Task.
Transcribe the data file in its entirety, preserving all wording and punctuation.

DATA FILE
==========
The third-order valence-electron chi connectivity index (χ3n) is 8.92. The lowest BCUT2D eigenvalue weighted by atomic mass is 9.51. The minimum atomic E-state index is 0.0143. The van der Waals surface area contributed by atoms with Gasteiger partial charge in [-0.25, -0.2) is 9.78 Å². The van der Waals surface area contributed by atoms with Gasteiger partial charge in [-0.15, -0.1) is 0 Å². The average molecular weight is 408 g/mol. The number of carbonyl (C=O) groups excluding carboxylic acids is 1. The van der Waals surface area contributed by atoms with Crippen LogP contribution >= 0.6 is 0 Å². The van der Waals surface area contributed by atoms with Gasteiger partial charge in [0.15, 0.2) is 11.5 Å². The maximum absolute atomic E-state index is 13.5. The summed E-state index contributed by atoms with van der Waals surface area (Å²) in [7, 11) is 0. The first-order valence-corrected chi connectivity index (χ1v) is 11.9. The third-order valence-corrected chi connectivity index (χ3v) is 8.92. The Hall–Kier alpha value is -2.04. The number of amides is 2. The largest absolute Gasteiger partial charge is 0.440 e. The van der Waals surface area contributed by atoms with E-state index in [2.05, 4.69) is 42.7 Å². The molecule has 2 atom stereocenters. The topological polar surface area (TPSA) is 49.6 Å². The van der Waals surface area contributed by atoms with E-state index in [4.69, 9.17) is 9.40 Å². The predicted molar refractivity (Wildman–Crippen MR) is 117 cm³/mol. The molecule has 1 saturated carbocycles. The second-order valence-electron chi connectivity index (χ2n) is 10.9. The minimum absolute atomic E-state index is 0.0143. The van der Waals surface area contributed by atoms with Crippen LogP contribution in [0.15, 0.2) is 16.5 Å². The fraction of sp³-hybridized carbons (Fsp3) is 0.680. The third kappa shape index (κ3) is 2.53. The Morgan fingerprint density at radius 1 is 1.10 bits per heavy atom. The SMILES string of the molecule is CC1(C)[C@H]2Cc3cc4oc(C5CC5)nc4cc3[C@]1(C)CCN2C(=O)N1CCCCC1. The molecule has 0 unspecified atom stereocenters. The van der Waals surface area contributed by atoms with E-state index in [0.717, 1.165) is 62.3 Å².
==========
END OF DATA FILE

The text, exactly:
The third-order valence-electron chi connectivity index (χ3n) is 8.92. The lowest BCUT2D eigenvalue weighted by atomic mass is 9.51. The minimum atomic E-state index is 0.0143. The van der Waals surface area contributed by atoms with Gasteiger partial charge in [-0.25, -0.2) is 9.78 Å². The van der Waals surface area contributed by atoms with Gasteiger partial charge in [-0.15, -0.1) is 0 Å². The average molecular weight is 408 g/mol. The number of carbonyl (C=O) groups excluding carboxylic acids is 1. The van der Waals surface area contributed by atoms with Crippen LogP contribution >= 0.6 is 0 Å². The van der Waals surface area contributed by atoms with Gasteiger partial charge in [0.15, 0.2) is 11.5 Å². The maximum absolute atomic E-state index is 13.5. The summed E-state index contributed by atoms with van der Waals surface area (Å²) in [7, 11) is 0. The first-order valence-corrected chi connectivity index (χ1v) is 11.9. The third-order valence-corrected chi connectivity index (χ3v) is 8.92. The Hall–Kier alpha value is -2.04. The number of amides is 2. The largest absolute Gasteiger partial charge is 0.440 e. The van der Waals surface area contributed by atoms with E-state index in [2.05, 4.69) is 42.7 Å². The molecule has 2 atom stereocenters. The topological polar surface area (TPSA) is 49.6 Å². The van der Waals surface area contributed by atoms with E-state index in [4.69, 9.17) is 9.40 Å². The predicted molar refractivity (Wildman–Crippen MR) is 117 cm³/mol. The molecule has 1 saturated carbocycles. The second-order valence-electron chi connectivity index (χ2n) is 10.9. The minimum absolute atomic E-state index is 0.0143. The van der Waals surface area contributed by atoms with Crippen LogP contribution in [0.15, 0.2) is 16.5 Å². The fraction of sp³-hybridized carbons (Fsp3) is 0.680. The third kappa shape index (κ3) is 2.53. The Morgan fingerprint density at radius 1 is 1.10 bits per heavy atom. The SMILES string of the molecule is CC1(C)[C@H]2Cc3cc4oc(C5CC5)nc4cc3[C@]1(C)CCN2C(=O)N1CCCCC1. The molecule has 0 unspecified atom stereocenters. The van der Waals surface area contributed by atoms with E-state index in [0.717, 1.165) is 62.3 Å².